Here in itty-bitty Lincoln, CA, construction has begun on a Fresh & Easy and Walmart has leased a location for an Express store. How about that! We’ll soon need an extended-stay hotel to barrack all of the researchers who will descend on our sleepy burg, and the Fighting Zebras of Lincoln H.S. will have larger audiences for sporting events (that’s about all there is to do on Friday nights around here).

Perhaps Walmart learned that the professed (but perhaps not actual, according to Jim Tenser) urban target for their Marketside format was ill-advised, because their Lincoln is definitely not urban. The locals are excited by the confluence of a major retailer locating on our main thoroughfare while the highway it currently hosts is being rerouted around center city. No more logging trucks clogging up our main artery, and more access for shopping. Should be interesting.

Anne Bieler
Guest
Anne Bieler
9 years 6 months ago

Walmart starts with a corporate vision of the new format/market and learns as it goes. Changing the value proposition was a surprise to the Walmart shoppers who expected similar assortments — the Express stores are probably closer to shopper expectations. However, Walmart also could research locations more effectively.

This seems to be a factor here, and was also major factor with Marketside, as well as in the retreat of Sam’s Club in Canada — all these club operations closed after a few years. These stores were located in areas well served by Costco, and the assortment was incomplete — despite good success with the Walmart discount center model. Since then, expanded food sections seem to have been well received in existing stores. Lessons learned?

Doug Stephens
Guest
Doug Stephens
9 years 6 months ago

The harsh lesson here is that Walmart’s success was predicated on massive population growth, credit comfortable consumers and cheap suburban asphalt. That was then and this is now. The new consumer is younger, ethnic, urban and credit depleted.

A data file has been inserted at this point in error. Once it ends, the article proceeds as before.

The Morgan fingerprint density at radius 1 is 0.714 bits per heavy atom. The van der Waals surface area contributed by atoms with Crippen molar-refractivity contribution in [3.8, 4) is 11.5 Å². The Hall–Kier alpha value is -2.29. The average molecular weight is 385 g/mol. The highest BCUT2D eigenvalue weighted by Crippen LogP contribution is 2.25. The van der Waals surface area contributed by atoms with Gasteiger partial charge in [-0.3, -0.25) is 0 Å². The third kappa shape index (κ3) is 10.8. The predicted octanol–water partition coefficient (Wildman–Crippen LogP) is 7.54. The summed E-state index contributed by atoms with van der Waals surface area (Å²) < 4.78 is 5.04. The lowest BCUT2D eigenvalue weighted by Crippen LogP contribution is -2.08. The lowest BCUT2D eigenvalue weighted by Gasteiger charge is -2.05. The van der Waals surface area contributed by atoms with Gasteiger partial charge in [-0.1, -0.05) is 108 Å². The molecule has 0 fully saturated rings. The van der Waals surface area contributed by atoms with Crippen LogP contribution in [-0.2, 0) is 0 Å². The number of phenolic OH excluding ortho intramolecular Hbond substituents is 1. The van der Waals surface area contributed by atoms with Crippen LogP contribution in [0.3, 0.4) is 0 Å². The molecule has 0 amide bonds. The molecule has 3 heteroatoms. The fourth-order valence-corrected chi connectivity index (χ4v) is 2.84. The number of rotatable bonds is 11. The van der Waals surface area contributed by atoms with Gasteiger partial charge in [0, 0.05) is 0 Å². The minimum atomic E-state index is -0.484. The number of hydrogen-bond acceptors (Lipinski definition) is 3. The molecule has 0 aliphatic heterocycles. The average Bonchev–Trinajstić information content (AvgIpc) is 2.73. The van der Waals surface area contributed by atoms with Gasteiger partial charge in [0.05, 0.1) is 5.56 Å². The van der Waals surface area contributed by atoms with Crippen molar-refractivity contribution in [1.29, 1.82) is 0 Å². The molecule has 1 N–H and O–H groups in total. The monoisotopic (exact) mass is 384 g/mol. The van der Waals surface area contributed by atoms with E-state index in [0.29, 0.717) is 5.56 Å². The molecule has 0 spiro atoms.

Walmart, like everyone else is going to have to grope around in the dark for a while until they figure this out. And the reality is, despite their size and resources, they might not.

Eliott Olson
Guest
Eliott Olson
9 years 6 months ago

The Phoenix market is overcrowded, hyper competitive and not a good place for a concept test.

Mark Burr
Guest
9 years 6 months ago

Neither Marketside or Walmart Express do anything for their real problem which is continued declining same store sales year over year as a result of out of stocks and poor execution.

They’ll figure out the smaller format. They’ll have success there. However, their core business would seem to be more of a concern in Bentonville.

No retailer has likely tried and failed more. No retailer has likely tried and succeeded more.

I’m not too worried about either problem. However, it is surprising that it’s taking so long to even achieve flat in same store sales. It’s even more surprising that all this has occurred in a market time when it should be ripe for Walmart’s taking.

A lot to learn from for other retailers. A lot to learn. Are they paying attention?

David Livingston
Guest
9 years 6 months ago

The Walmart Marektside stores I saw where in Phoenix. They were always dead. Felt too much like a convenience store. They had no butcher shop. Walmart doesn’t have butchers. There were full size Walmarts and other conventional grocers. My understanding is the express stores will be in zero store towns and food deserts. Time will tell.